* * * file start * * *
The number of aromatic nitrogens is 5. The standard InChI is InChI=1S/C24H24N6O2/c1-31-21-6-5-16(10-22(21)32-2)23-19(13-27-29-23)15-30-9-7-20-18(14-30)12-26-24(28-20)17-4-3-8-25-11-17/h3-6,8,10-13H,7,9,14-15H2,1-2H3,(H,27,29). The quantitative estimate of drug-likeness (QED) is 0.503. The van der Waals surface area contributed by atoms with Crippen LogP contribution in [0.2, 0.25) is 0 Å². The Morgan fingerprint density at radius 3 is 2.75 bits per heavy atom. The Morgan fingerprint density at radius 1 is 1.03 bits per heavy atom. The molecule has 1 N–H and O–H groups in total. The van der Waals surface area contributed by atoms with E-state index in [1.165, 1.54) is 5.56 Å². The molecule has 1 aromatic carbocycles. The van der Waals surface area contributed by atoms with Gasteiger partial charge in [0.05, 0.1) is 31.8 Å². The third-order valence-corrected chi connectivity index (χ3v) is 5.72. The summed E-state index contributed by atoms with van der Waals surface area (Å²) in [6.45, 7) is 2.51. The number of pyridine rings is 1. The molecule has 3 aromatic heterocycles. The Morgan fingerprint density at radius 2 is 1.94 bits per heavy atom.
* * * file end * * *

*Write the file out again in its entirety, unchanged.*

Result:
The number of aromatic nitrogens is 5. The standard InChI is InChI=1S/C24H24N6O2/c1-31-21-6-5-16(10-22(21)32-2)23-19(13-27-29-23)15-30-9-7-20-18(14-30)12-26-24(28-20)17-4-3-8-25-11-17/h3-6,8,10-13H,7,9,14-15H2,1-2H3,(H,27,29). The quantitative estimate of drug-likeness (QED) is 0.503. The van der Waals surface area contributed by atoms with Crippen LogP contribution in [0.2, 0.25) is 0 Å². The Morgan fingerprint density at radius 3 is 2.75 bits per heavy atom. The Morgan fingerprint density at radius 1 is 1.03 bits per heavy atom. The molecule has 1 N–H and O–H groups in total. The van der Waals surface area contributed by atoms with E-state index in [1.165, 1.54) is 5.56 Å². The molecule has 1 aromatic carbocycles. The van der Waals surface area contributed by atoms with Gasteiger partial charge in [0.05, 0.1) is 31.8 Å². The third-order valence-corrected chi connectivity index (χ3v) is 5.72. The summed E-state index contributed by atoms with van der Waals surface area (Å²) in [6.45, 7) is 2.51. The number of pyridine rings is 1. The molecule has 3 aromatic heterocycles. The Morgan fingerprint density at radius 2 is 1.94 bits per heavy atom.